Some tips on using passwords with MySQL on Linux and Windows.
To change the root password, I usually use the mysqladmin program. This program should be generally available from any command prompt in Linux. In windows, you can usually find it someplace near here:
[C:\Program Files\MySQL\MySQL Server 5.1\bin](file:///C:/Program%20Files/MySQL/MySQL%20Server%205.1/bin)>
To change the password, enter the following command to change the current password to the string 'bar':
mysqladmin.exe -u root -p password bar
After issuing the command you will be prompted for the current password.
To change the user password, try something like this:
mysql> use mydatabase; Reading table information for completion of table and column names You can turn off this feature to get a quicker startup with -A Database changed mysql> SET PASSWORD for 'charlie'@'%'=PASSWORD('bar'); Query OK, 0 rows affected (0.00 sec) mysql> SET PASSWORD for 'charlie'@'localhost'=PASSWORD('bar'); Query OK, 0 rows affected (0.00 sec) mysql> flush privileges;</pre>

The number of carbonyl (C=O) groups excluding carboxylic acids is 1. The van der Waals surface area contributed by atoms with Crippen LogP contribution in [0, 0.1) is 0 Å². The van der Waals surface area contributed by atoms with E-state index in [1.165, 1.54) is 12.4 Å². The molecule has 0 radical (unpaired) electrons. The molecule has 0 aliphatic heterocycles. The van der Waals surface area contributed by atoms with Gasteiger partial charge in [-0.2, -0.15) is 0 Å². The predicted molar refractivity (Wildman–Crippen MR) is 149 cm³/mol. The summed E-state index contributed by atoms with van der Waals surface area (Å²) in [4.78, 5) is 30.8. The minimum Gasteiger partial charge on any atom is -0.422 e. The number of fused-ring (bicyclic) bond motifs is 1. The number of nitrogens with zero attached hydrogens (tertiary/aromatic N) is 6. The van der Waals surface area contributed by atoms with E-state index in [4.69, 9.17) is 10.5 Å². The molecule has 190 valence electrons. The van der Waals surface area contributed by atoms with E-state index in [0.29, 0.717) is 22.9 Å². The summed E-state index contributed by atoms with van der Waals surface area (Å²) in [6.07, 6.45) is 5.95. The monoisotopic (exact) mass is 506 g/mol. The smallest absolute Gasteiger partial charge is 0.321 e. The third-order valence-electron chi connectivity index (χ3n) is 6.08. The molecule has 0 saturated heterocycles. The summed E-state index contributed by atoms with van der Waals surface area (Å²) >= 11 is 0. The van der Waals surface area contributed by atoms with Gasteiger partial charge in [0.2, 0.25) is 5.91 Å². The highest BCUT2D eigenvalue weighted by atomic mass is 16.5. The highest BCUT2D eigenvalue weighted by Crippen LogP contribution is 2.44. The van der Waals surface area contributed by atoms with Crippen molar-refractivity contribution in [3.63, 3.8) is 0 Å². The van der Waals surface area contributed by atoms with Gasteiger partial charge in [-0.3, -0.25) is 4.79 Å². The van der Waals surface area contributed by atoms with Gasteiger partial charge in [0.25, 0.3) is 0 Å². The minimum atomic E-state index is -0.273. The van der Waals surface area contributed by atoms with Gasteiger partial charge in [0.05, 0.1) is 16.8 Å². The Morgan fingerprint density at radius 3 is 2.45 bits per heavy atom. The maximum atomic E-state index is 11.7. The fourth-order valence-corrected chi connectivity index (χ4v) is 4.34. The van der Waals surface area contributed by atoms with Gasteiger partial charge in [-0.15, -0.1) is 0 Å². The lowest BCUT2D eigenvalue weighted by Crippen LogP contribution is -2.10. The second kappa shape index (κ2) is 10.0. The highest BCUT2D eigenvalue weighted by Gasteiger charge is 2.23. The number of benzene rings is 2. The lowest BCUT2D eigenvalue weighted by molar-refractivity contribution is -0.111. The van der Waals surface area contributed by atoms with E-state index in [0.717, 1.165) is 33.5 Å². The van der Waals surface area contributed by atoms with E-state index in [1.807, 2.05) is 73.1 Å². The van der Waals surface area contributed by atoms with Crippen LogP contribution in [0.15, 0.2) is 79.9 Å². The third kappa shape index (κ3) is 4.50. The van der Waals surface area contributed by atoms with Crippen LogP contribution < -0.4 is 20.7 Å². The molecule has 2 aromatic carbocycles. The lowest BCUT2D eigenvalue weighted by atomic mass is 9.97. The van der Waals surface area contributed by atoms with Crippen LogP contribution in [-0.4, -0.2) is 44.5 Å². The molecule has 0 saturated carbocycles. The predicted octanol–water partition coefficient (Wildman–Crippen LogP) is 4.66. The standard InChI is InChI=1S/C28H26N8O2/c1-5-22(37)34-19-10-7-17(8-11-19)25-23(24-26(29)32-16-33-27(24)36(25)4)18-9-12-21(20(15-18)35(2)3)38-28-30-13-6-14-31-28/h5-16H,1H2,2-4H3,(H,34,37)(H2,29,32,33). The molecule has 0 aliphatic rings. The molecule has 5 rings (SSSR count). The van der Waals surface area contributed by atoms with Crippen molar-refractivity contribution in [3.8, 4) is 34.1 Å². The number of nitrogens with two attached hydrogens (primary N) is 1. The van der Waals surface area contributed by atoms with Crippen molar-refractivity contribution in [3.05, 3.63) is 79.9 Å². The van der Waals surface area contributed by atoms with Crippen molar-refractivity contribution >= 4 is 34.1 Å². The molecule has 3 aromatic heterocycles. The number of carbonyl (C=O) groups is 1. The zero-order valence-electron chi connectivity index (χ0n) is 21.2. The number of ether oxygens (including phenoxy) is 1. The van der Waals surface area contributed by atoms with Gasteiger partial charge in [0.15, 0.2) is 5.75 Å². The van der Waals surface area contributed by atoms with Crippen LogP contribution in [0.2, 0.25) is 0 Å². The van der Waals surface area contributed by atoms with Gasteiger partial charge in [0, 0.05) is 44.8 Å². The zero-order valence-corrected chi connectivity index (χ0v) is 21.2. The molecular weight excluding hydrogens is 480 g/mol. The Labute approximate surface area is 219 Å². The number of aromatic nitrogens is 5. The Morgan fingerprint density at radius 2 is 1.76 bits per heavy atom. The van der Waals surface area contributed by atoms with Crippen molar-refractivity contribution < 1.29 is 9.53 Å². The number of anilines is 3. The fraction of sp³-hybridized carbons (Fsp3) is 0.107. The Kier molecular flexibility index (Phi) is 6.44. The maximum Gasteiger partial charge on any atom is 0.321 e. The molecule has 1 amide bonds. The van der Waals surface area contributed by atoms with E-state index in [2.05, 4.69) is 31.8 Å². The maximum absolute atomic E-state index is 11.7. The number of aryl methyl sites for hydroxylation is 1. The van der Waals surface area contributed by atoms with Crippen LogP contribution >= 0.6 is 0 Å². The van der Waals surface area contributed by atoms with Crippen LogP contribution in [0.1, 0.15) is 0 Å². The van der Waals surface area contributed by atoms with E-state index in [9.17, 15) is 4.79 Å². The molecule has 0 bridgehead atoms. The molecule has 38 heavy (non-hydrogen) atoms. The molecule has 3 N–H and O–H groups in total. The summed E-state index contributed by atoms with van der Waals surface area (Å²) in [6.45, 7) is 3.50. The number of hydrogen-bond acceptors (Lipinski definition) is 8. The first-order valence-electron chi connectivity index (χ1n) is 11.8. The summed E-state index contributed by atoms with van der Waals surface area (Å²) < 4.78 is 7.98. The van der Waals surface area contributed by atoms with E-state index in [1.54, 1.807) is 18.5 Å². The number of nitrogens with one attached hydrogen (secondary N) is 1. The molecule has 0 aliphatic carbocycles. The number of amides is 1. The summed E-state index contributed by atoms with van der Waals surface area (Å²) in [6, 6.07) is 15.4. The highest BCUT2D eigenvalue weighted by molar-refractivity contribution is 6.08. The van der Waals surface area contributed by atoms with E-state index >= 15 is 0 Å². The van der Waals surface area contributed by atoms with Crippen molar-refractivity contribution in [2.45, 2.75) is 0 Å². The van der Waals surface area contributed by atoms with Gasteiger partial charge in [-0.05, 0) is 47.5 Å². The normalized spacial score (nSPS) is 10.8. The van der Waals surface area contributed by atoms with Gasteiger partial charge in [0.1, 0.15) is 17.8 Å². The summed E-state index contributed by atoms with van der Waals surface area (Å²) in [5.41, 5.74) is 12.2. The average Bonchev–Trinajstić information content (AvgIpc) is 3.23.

Here is how to set the password for root:
mysqladmin -u root password new_password
Then sign on to the mysql monitor by typing the following:
mysql mysql --user=root --password=mypassword
Add at least one user, granting them super user privilege:
mysql> GRANT ALL PRIVILEGES ON . TO ccalvert@localhost
To see if things are working, type the following at the command prompt:
The -p at the end of the command asks the system to prompt you for a password. What you will get back is a list of available databases on the system. A virgin system would show test and mysql as existing databases. More details about this process are explained in the help for MySQL in section 4.3.4 Setting Up the Initial MySQL Privileges.